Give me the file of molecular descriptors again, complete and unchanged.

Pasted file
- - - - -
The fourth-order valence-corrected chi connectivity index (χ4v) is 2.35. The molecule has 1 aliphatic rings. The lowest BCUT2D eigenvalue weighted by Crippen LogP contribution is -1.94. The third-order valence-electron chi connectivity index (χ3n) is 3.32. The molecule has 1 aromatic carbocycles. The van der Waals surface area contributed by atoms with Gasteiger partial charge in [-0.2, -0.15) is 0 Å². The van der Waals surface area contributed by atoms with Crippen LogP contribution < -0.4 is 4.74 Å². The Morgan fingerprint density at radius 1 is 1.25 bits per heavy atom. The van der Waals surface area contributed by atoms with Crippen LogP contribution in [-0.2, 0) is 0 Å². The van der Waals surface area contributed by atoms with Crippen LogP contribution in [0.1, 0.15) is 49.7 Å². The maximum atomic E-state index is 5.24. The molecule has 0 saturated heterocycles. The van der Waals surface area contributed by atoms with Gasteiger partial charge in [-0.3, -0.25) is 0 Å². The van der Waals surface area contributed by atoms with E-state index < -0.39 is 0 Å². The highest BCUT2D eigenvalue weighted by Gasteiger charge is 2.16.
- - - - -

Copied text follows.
The fourth-order valence-corrected chi connectivity index (χ4v) is 2.35. The molecule has 1 aliphatic rings. The lowest BCUT2D eigenvalue weighted by Crippen LogP contribution is -1.94. The third-order valence-electron chi connectivity index (χ3n) is 3.32. The molecule has 1 aromatic carbocycles. The van der Waals surface area contributed by atoms with Gasteiger partial charge in [-0.2, -0.15) is 0 Å². The van der Waals surface area contributed by atoms with Crippen LogP contribution < -0.4 is 4.74 Å². The Morgan fingerprint density at radius 1 is 1.25 bits per heavy atom. The van der Waals surface area contributed by atoms with Crippen LogP contribution in [-0.2, 0) is 0 Å². The van der Waals surface area contributed by atoms with Crippen LogP contribution in [0.1, 0.15) is 49.7 Å². The maximum atomic E-state index is 5.24. The molecule has 0 saturated heterocycles. The van der Waals surface area contributed by atoms with Gasteiger partial charge in [-0.3, -0.25) is 0 Å². The van der Waals surface area contributed by atoms with E-state index < -0.39 is 0 Å². The highest BCUT2D eigenvalue weighted by Gasteiger charge is 2.16.